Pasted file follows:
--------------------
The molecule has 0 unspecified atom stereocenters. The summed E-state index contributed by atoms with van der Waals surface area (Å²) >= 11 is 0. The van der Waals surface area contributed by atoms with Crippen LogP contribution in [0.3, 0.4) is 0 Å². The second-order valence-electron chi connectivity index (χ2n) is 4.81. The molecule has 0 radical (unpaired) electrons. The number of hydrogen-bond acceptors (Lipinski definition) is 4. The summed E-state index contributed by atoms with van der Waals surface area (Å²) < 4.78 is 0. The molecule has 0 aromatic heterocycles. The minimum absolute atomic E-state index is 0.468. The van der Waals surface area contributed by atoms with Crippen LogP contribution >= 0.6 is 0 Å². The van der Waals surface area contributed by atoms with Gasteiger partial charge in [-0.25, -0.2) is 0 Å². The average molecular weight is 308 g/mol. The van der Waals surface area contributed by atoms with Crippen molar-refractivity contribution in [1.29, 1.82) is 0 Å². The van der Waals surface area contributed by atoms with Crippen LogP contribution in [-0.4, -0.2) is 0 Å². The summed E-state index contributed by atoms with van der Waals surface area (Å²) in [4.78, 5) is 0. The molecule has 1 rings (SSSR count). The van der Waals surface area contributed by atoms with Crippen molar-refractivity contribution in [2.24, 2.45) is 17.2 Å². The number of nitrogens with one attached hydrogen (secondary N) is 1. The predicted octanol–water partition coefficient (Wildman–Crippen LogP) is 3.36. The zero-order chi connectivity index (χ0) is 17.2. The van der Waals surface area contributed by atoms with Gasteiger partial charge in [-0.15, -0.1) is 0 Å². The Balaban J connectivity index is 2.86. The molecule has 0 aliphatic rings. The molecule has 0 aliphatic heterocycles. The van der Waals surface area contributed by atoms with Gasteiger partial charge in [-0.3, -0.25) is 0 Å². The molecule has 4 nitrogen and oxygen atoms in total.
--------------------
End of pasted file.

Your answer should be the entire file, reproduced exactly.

The molecule has 0 unspecified atom stereocenters. The summed E-state index contributed by atoms with van der Waals surface area (Å²) >= 11 is 0. The van der Waals surface area contributed by atoms with Crippen LogP contribution in [0.3, 0.4) is 0 Å². The second-order valence-electron chi connectivity index (χ2n) is 4.81. The molecule has 0 radical (unpaired) electrons. The number of hydrogen-bond acceptors (Lipinski definition) is 4. The summed E-state index contributed by atoms with van der Waals surface area (Å²) < 4.78 is 0. The molecule has 0 aromatic heterocycles. The minimum absolute atomic E-state index is 0.468. The van der Waals surface area contributed by atoms with Crippen LogP contribution >= 0.6 is 0 Å². The van der Waals surface area contributed by atoms with Gasteiger partial charge in [-0.25, -0.2) is 0 Å². The average molecular weight is 308 g/mol. The van der Waals surface area contributed by atoms with Crippen molar-refractivity contribution in [1.29, 1.82) is 0 Å². The van der Waals surface area contributed by atoms with Crippen LogP contribution in [-0.4, -0.2) is 0 Å². The summed E-state index contributed by atoms with van der Waals surface area (Å²) in [4.78, 5) is 0. The molecule has 1 rings (SSSR count). The van der Waals surface area contributed by atoms with Crippen molar-refractivity contribution in [2.24, 2.45) is 17.2 Å². The number of nitrogens with one attached hydrogen (secondary N) is 1. The predicted octanol–water partition coefficient (Wildman–Crippen LogP) is 3.36. The zero-order chi connectivity index (χ0) is 17.2. The van der Waals surface area contributed by atoms with Gasteiger partial charge in [-0.15, -0.1) is 0 Å². The Balaban J connectivity index is 2.86. The molecule has 0 aliphatic rings. The molecule has 0 aliphatic heterocycles. The van der Waals surface area contributed by atoms with Gasteiger partial charge in [-0.3, -0.25) is 0 Å². The molecule has 4 nitrogen and oxygen atoms in total.